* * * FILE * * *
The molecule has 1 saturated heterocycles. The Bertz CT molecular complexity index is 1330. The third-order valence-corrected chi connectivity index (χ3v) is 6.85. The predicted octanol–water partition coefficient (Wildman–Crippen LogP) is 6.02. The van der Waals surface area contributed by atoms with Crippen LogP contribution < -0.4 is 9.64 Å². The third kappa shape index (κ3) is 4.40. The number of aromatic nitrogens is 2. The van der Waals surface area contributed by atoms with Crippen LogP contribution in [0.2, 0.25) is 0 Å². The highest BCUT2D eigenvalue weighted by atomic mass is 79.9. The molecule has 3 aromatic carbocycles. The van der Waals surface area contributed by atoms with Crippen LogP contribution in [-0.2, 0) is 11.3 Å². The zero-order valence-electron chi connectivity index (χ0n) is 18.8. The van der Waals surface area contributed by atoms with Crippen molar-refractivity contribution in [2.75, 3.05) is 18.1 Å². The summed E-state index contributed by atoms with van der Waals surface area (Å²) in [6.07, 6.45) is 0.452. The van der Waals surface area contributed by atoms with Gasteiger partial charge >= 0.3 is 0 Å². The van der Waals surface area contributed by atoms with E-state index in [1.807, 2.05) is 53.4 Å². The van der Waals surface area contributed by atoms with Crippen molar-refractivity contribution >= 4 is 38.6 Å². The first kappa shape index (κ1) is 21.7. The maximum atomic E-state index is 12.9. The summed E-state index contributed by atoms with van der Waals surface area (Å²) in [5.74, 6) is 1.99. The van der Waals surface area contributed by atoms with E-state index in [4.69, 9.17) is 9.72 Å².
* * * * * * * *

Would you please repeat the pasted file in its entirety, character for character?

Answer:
The molecule has 1 saturated heterocycles. The Bertz CT molecular complexity index is 1330. The third-order valence-corrected chi connectivity index (χ3v) is 6.85. The predicted octanol–water partition coefficient (Wildman–Crippen LogP) is 6.02. The van der Waals surface area contributed by atoms with Crippen LogP contribution < -0.4 is 9.64 Å². The third kappa shape index (κ3) is 4.40. The number of aromatic nitrogens is 2. The van der Waals surface area contributed by atoms with Crippen LogP contribution in [0.2, 0.25) is 0 Å². The highest BCUT2D eigenvalue weighted by atomic mass is 79.9. The molecule has 3 aromatic carbocycles. The van der Waals surface area contributed by atoms with Crippen LogP contribution in [-0.2, 0) is 11.3 Å². The zero-order valence-electron chi connectivity index (χ0n) is 18.8. The van der Waals surface area contributed by atoms with Crippen molar-refractivity contribution in [2.75, 3.05) is 18.1 Å². The summed E-state index contributed by atoms with van der Waals surface area (Å²) in [6.07, 6.45) is 0.452. The van der Waals surface area contributed by atoms with Gasteiger partial charge >= 0.3 is 0 Å². The van der Waals surface area contributed by atoms with E-state index in [1.807, 2.05) is 53.4 Å². The van der Waals surface area contributed by atoms with Crippen molar-refractivity contribution >= 4 is 38.6 Å². The first kappa shape index (κ1) is 21.7. The maximum atomic E-state index is 12.9. The summed E-state index contributed by atoms with van der Waals surface area (Å²) in [5.74, 6) is 1.99. The van der Waals surface area contributed by atoms with E-state index in [4.69, 9.17) is 9.72 Å².